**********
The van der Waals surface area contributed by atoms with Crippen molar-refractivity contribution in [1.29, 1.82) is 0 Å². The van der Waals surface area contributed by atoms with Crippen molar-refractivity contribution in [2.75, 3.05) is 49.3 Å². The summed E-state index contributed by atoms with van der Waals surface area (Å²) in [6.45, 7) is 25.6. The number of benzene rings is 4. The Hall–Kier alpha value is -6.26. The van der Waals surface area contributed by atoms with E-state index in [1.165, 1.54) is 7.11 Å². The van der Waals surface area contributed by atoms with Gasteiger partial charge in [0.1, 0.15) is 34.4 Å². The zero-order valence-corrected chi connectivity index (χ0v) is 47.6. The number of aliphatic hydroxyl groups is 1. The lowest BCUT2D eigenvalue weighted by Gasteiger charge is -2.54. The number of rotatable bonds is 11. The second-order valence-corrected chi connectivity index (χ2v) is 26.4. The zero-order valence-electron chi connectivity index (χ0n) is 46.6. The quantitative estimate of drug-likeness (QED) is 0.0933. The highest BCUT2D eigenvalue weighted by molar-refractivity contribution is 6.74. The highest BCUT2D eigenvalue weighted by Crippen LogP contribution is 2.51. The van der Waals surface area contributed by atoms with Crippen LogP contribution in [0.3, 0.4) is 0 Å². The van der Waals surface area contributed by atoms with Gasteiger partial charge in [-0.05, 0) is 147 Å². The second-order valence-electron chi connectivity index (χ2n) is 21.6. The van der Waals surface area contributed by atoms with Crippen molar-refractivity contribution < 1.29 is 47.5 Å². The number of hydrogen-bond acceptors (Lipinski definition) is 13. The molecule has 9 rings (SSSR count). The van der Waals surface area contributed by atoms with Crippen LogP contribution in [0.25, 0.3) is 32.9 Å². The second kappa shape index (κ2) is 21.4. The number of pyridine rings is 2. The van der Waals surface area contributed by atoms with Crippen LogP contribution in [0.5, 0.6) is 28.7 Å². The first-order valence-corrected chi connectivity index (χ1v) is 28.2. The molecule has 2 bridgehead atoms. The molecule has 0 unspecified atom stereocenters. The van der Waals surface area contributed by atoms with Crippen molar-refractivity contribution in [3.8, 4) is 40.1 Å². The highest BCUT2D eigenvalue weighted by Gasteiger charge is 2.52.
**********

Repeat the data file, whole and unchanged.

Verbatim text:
The van der Waals surface area contributed by atoms with Crippen molar-refractivity contribution in [1.29, 1.82) is 0 Å². The van der Waals surface area contributed by atoms with Crippen molar-refractivity contribution in [2.75, 3.05) is 49.3 Å². The summed E-state index contributed by atoms with van der Waals surface area (Å²) in [6.45, 7) is 25.6. The number of benzene rings is 4. The Hall–Kier alpha value is -6.26. The van der Waals surface area contributed by atoms with E-state index in [1.165, 1.54) is 7.11 Å². The van der Waals surface area contributed by atoms with Gasteiger partial charge in [0.1, 0.15) is 34.4 Å². The zero-order valence-corrected chi connectivity index (χ0v) is 47.6. The number of aliphatic hydroxyl groups is 1. The lowest BCUT2D eigenvalue weighted by Gasteiger charge is -2.54. The number of rotatable bonds is 11. The second-order valence-corrected chi connectivity index (χ2v) is 26.4. The zero-order valence-electron chi connectivity index (χ0n) is 46.6. The quantitative estimate of drug-likeness (QED) is 0.0933. The highest BCUT2D eigenvalue weighted by molar-refractivity contribution is 6.74. The highest BCUT2D eigenvalue weighted by Crippen LogP contribution is 2.51. The van der Waals surface area contributed by atoms with Crippen LogP contribution in [0.3, 0.4) is 0 Å². The van der Waals surface area contributed by atoms with Gasteiger partial charge in [-0.05, 0) is 147 Å². The second-order valence-electron chi connectivity index (χ2n) is 21.6. The van der Waals surface area contributed by atoms with Crippen molar-refractivity contribution < 1.29 is 47.5 Å². The number of hydrogen-bond acceptors (Lipinski definition) is 13. The molecule has 9 rings (SSSR count). The van der Waals surface area contributed by atoms with Crippen LogP contribution in [0.25, 0.3) is 32.9 Å². The second kappa shape index (κ2) is 21.4. The number of pyridine rings is 2. The van der Waals surface area contributed by atoms with Crippen LogP contribution in [0.5, 0.6) is 28.7 Å². The first-order valence-corrected chi connectivity index (χ1v) is 28.2. The molecule has 2 bridgehead atoms. The molecule has 0 unspecified atom stereocenters. The van der Waals surface area contributed by atoms with Crippen molar-refractivity contribution in [3.8, 4) is 40.1 Å². The highest BCUT2D eigenvalue weighted by Gasteiger charge is 2.52.